Configuring the Calculate Field tool to add the Variable field
Figure 7: Configuring the Calculate Field tool to add the Variable field

4. Create and populate a Timestamp field in the mosaic Footprints table using the Calculate Field You can use an Arcade expression to increment the date of each footprint by a year, starting from 1998. Use the following parameters in the tool:

Configuring the Calculate Field tool to add the Timestamp field
Figure 8: Configuring the Calculate Field tool to add the Timestamp field

5. Time enable the mosaic using the Build Multidimensional Info This tool converts the Variable and Timestamp fields into the correct format, so that ArcGIS Pro can recognize the temporal data. Use the following parameters in the tool:

Configuring the Build Multidimensional Info tool
Figure 9: Configuring the Build Multidimensional Info tool

6. Since time in ArcGIS Pro can act as a filter, turn off time on the mosaic by right-clicking the mosaic, then changing Layer Time to No Time in the Time tab. This step is best practice to avoid unexpected time ranges in your results.

7. Convert the time-enabled mosaic into a single time-enabled layer compatible with many tools in ArcGIS Pro using the Make Multidimensional Raster Layer tool with the following parameters:

Configuring the Make Multidimensional Raster Layer tool
Figure 10: Configuring the Make Multidimensional Raster Layer tool

8. Then, you’ll use the Create Space Time Cube from Multidimensional Raster Layer tool to create a space-time cube. If you happen to have empty bins in the newly created cube, this tool allows you to choose from several methods to fill them. This is important because you need to have a complete time series for each location in the cube to perform analysis of the cube. Configure the tool using the following parameters:

Configuring the Create Space Time Cube From Multidimensional Raster Layer tool
Figure 11: Configuring the Create Space Time Cube From Multidimensional Raster Layer tool

9. You now have a space-time cube that is ready for space time pattern mining analysis. Try using your new space-time cube with one of the tools from the beginning of this blog article: Time Series Clustering, Emerging Hot Spot Analysis, or Local Outlier Analysis. If you’ve been following along using the PM 2.5 space-time cube, you can configure the Emerging Hot Spot Analysis tool as follows:

The results of the Emerging Hot Spot Analysis tool with the PM 2.5 space-time cube were featured in Figure 3—if you’ve followed the workflow using this data, your results should match.

Configuring the Emerging Hot Spot Analysis tool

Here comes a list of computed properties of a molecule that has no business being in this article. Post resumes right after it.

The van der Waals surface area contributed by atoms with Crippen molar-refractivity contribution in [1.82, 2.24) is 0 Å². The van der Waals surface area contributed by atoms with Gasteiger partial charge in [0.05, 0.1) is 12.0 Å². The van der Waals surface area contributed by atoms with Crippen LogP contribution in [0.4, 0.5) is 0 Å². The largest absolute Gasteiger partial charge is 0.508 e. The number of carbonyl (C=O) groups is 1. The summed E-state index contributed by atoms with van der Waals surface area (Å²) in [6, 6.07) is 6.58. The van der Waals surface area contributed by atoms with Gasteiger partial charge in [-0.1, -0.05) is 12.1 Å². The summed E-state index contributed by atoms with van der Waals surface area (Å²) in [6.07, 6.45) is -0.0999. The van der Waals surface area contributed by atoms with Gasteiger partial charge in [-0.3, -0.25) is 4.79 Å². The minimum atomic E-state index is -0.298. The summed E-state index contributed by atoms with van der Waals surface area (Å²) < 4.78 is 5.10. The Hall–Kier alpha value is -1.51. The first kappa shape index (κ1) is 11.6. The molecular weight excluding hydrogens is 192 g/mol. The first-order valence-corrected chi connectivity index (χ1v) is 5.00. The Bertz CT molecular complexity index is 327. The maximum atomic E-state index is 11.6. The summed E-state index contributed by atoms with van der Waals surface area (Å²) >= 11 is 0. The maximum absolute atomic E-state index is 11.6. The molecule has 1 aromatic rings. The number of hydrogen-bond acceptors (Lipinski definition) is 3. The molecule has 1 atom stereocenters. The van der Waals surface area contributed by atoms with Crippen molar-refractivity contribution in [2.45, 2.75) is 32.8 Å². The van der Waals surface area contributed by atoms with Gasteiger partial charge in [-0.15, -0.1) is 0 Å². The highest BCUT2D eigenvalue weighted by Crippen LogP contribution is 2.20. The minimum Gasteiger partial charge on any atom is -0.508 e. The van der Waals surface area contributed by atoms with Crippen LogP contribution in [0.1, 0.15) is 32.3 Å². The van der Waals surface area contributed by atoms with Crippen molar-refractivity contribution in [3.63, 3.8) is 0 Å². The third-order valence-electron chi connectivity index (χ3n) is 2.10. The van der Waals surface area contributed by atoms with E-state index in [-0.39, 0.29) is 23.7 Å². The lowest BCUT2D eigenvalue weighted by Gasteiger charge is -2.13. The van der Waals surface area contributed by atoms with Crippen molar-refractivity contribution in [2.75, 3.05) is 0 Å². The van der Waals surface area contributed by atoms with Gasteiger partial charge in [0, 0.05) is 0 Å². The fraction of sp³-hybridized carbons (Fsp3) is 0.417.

Figure 12: Configuring the Emerging Hot Spot Analysis tool

Figure 13 shows the full workflow from the beginning .tif files (step 1) to the newly created space-time cube (step 8) as items in the History pane (from the first tool at the bottom, to the last tool at the top).

Geoprocessing history from creating a space-time cube from .tif files
Figure 13: Geoprocessing history from creating a space-time cube from .tif files

Make a space-time cube with netCDF data

A netCDF file is a scientific data format that many organizations use to publish multidimensional data. The space-time cube is a specially configured netCDF file for use with the tools in the Space Time Pattern Mining toolbox. However, you can load any netCDF file into a space-time cube using a short workflow that repeats some of the steps from the above workflow using .tif files:

1. The first step is to create a multidimensional raster layer, which can be done in two ways. Either use the Make Multidimensional Raster Layer tool (as shown in step 5 above) or through the Add Data drop-down menu on the Map ribbon (choose Multidimensional Raster Layer).

2. Then, as before, create a netCDF space-time cube from the multidimensional raster layer using the Create Space Time Cube from Multidimensional Raster Layer

Make a space-time cube with .crf data

Creating a space-time cube using a .crf file is the most straightforward way to create space-time cubes from multidimensional raster layers. These can be loaded straight into a space-time cube. The workflow of creating space-time cubes using .crf files is as follows:

1. As shown above, use the Create Space Time Cube from Multidimensional Raster Layer tool to create a netCDF space-time cube from the multidimensional raster layer. If your .crf file has multiple variables, the Create Space Time Cube from Multidimensional Raster Layer tool will create the space-time cube using the first temporal variable. If you want to use another variable, you should first use the Make Multidimensional Raster Layer tool, which will allow you to select which variable to use.